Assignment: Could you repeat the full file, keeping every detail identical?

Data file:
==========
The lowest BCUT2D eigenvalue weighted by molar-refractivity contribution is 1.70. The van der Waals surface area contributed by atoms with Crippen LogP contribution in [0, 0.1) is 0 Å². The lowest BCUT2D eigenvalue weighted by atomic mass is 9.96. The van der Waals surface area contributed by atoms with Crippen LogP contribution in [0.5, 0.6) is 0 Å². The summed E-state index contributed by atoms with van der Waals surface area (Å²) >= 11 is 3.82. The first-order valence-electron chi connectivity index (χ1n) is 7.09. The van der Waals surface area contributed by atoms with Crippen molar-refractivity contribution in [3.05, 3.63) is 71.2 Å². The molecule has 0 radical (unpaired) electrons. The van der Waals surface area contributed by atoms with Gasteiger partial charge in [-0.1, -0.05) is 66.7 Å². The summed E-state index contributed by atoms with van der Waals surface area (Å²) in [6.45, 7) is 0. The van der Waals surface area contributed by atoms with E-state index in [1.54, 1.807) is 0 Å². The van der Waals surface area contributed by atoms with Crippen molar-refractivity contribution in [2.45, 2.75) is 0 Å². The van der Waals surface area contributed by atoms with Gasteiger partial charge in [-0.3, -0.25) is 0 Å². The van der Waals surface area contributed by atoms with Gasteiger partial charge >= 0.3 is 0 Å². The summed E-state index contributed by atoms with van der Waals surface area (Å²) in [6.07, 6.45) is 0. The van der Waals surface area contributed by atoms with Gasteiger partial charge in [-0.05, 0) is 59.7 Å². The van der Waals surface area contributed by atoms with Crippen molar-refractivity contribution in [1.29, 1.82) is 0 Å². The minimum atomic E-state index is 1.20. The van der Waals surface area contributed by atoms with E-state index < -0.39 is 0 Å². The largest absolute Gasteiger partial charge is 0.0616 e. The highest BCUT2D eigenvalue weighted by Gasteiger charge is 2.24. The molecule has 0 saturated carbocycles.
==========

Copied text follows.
The lowest BCUT2D eigenvalue weighted by molar-refractivity contribution is 1.70. The van der Waals surface area contributed by atoms with Crippen LogP contribution in [0, 0.1) is 0 Å². The lowest BCUT2D eigenvalue weighted by atomic mass is 9.96. The van der Waals surface area contributed by atoms with Crippen LogP contribution in [0.5, 0.6) is 0 Å². The summed E-state index contributed by atoms with van der Waals surface area (Å²) >= 11 is 3.82. The first-order valence-electron chi connectivity index (χ1n) is 7.09. The van der Waals surface area contributed by atoms with Crippen molar-refractivity contribution in [3.05, 3.63) is 71.2 Å². The molecule has 0 radical (unpaired) electrons. The van der Waals surface area contributed by atoms with Gasteiger partial charge in [-0.1, -0.05) is 66.7 Å². The summed E-state index contributed by atoms with van der Waals surface area (Å²) in [6.45, 7) is 0. The van der Waals surface area contributed by atoms with E-state index in [1.54, 1.807) is 0 Å². The van der Waals surface area contributed by atoms with Crippen molar-refractivity contribution in [2.45, 2.75) is 0 Å². The van der Waals surface area contributed by atoms with Gasteiger partial charge in [-0.3, -0.25) is 0 Å². The van der Waals surface area contributed by atoms with Gasteiger partial charge >= 0.3 is 0 Å². The summed E-state index contributed by atoms with van der Waals surface area (Å²) in [6.07, 6.45) is 0. The van der Waals surface area contributed by atoms with Gasteiger partial charge in [-0.05, 0) is 59.7 Å². The van der Waals surface area contributed by atoms with Crippen molar-refractivity contribution in [1.29, 1.82) is 0 Å². The minimum atomic E-state index is 1.20. The van der Waals surface area contributed by atoms with E-state index < -0.39 is 0 Å². The largest absolute Gasteiger partial charge is 0.0616 e. The highest BCUT2D eigenvalue weighted by Gasteiger charge is 2.24. The molecule has 0 saturated carbocycles.